Voters Reject Chile’s New Draft Constitution – The Organization for World Peace
Sunday, September 4, Chileans were called to vote on the new draft constitution and while polls had shown growing dissatisfaction with the new document, no one expected such an overwhelming rejection. The proposed draft, meant to replace the current 1980 constitution, was rejected by 62% of voters, according to Chile’s electoral service. This result now leaves Chile in a locked position, with uncertainty about what will happen next.
The process leading up to Sunday’s vote began in 2019 when large student protests erupted across the country, expressing anger over inequality and social disintegration. Although Chile is considered an economic powerhouse in Latin America, the benefits of its dynamic market have been concentrated in the hands of a few, leaving deep frustrations due to the lack of investment in health care, the education and infrastructure. The popular belief was that the current constitution, which dates from the Pinochet dictatorship from 1973 to 1990, stood in the way of the necessary expansion of funding for social programs. There is also a powerful symbolic message in replacing a constitution that, though amended nearly 60 times, was written by a dictatorial system with a new one that was democratically written.
Following the 2019 protests, most political parties signed a Acuerdo por social peace and the new constitution, which led to a national referendum held in October 2020 to determine whether a new constitution should be drafted. 78% of votes expressed support for a new national constitution, and a 154-member constitutional convention was elected by popular vote in May 2021. The constitutional convention, formed by 69 unorthodox leftist independents, 37 center-right coalitions , 25 traditional centre-left coalitions, 17 indigenous and 4 centre-independent, was the first in the world to have an equal number of female and male members and to include such a high number of indigenous representatives. The constitutional process has been internationally hailed as an example of democracy, but the resulting 178-page draft has always been deemed unsatisfactory by the Chilean population.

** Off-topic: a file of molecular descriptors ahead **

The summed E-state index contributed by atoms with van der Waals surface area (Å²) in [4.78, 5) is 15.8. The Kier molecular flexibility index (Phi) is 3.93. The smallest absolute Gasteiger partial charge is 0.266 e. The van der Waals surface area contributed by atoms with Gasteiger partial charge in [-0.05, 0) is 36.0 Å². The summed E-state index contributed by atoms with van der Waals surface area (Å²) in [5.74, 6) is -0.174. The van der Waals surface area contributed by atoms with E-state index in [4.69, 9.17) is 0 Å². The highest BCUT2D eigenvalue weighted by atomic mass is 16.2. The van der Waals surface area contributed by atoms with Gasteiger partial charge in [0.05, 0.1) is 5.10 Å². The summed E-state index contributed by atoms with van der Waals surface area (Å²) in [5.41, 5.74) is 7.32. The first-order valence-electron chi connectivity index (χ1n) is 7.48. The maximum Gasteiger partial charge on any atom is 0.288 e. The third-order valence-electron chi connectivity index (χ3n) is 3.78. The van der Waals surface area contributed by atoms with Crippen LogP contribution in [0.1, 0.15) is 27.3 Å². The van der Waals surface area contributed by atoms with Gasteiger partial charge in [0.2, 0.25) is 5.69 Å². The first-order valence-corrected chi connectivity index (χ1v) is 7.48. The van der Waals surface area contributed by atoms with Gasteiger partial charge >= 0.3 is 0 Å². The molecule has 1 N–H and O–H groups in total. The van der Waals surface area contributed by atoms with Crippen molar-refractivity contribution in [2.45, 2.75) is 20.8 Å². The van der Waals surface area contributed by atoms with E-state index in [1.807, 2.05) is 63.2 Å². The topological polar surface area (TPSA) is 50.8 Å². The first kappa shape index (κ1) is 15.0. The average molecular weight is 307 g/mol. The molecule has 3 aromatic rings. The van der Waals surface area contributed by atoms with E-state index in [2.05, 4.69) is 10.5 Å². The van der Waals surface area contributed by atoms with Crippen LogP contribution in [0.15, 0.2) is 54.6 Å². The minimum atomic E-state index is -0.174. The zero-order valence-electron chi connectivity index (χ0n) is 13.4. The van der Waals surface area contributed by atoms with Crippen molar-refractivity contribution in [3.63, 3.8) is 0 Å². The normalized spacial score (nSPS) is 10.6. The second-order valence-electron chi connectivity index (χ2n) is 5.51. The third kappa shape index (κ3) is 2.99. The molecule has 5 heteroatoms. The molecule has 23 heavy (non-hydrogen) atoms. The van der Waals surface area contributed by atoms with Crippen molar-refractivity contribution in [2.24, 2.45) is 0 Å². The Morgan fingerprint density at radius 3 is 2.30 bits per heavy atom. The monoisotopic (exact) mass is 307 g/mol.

The project contained a series of new elements, particularly in the welfare and social programs. It introduced broader social rights regarding social security, health, workers’ rights and access to food and housing. Moreover, it recognized the state’s responsibility towards nature, emphasizing Chile’s “ecological” identity. It also ensured gender parity in all state organs and public enterprises and guaranteed sexual and reproductive rights. While these measures were already considered “too liberal” by the conservatives, the section concerning indigenous rights was arguably the most contested. In fact, the draft constitution defined Chile as a “plurinational” state, proposing greater autonomy for indigenous territories and recognition of a parallel indigenous legal justice system. But according to right-wing representatives, these guarantees to indigenous peoples would lead to divisions within the country.
The left has also expressed two main concerns. The first is that even though the Constitutional Convention was formed by a majority of left-progressive representatives, Chile remains a conservative country and many people would not accept a constitution that would fundamentally tilt their country to the left. A constitution must represent the views of the people, and this draft clearly does not. Moreover, the proposed project seems too ambitious. The implementation of new social projects would lead to a large increase in budget expenditures, but many fear that Chile does not have the financial capacity to support these expenditures. This means that the impact of the new constitution on the economy would have been negative, at least in the short and medium term.
In general, the proposed new constitution has received several criticisms, and the counter has not yet decided what will happen next. President Gabriel Boric, who has bet a large part of his political capital on this constitutional project, welcomed the result of the vote “with great humility” and pledged to deploy efforts to “build a new constitutional itinerary for alongside Congress and civil society. Thus, the journey towards a new constitution for Chile continues, although it is unclear how the constitutional process will be modified to come up with an amended and improved draft.